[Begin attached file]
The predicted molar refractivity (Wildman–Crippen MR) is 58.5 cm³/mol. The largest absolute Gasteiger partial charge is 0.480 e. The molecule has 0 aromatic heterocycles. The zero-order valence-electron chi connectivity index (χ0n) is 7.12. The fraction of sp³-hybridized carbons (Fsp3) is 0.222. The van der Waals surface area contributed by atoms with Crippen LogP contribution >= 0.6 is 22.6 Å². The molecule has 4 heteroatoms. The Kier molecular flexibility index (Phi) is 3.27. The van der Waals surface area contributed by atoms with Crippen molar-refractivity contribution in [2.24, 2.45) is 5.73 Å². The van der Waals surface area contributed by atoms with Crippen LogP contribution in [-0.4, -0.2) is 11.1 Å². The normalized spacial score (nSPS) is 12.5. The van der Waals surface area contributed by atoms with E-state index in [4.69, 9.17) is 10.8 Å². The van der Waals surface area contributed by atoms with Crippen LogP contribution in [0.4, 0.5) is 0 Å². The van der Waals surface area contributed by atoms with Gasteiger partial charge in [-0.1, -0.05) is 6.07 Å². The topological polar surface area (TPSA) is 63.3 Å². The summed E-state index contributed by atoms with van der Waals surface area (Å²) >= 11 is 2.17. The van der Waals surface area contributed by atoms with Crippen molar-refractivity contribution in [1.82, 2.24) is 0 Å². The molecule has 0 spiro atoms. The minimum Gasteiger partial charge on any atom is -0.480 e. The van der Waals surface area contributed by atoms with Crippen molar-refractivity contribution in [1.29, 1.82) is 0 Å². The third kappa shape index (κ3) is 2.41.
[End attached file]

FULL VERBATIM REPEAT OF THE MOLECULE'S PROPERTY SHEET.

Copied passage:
The predicted molar refractivity (Wildman–Crippen MR) is 58.5 cm³/mol. The largest absolute Gasteiger partial charge is 0.480 e. The molecule has 0 aromatic heterocycles. The zero-order valence-electron chi connectivity index (χ0n) is 7.12. The fraction of sp³-hybridized carbons (Fsp3) is 0.222. The van der Waals surface area contributed by atoms with Crippen LogP contribution >= 0.6 is 22.6 Å². The molecule has 4 heteroatoms. The Kier molecular flexibility index (Phi) is 3.27. The van der Waals surface area contributed by atoms with Crippen molar-refractivity contribution in [2.24, 2.45) is 5.73 Å². The van der Waals surface area contributed by atoms with Crippen LogP contribution in [-0.4, -0.2) is 11.1 Å². The normalized spacial score (nSPS) is 12.5. The van der Waals surface area contributed by atoms with E-state index in [4.69, 9.17) is 10.8 Å². The van der Waals surface area contributed by atoms with Crippen LogP contribution in [0.4, 0.5) is 0 Å². The van der Waals surface area contributed by atoms with Gasteiger partial charge in [-0.1, -0.05) is 6.07 Å². The topological polar surface area (TPSA) is 63.3 Å². The summed E-state index contributed by atoms with van der Waals surface area (Å²) >= 11 is 2.17. The van der Waals surface area contributed by atoms with Crippen molar-refractivity contribution in [1.82, 2.24) is 0 Å². The molecule has 0 spiro atoms. The minimum Gasteiger partial charge on any atom is -0.480 e. The van der Waals surface area contributed by atoms with Crippen molar-refractivity contribution in [1.29, 1.82) is 0 Å². The third kappa shape index (κ3) is 2.41.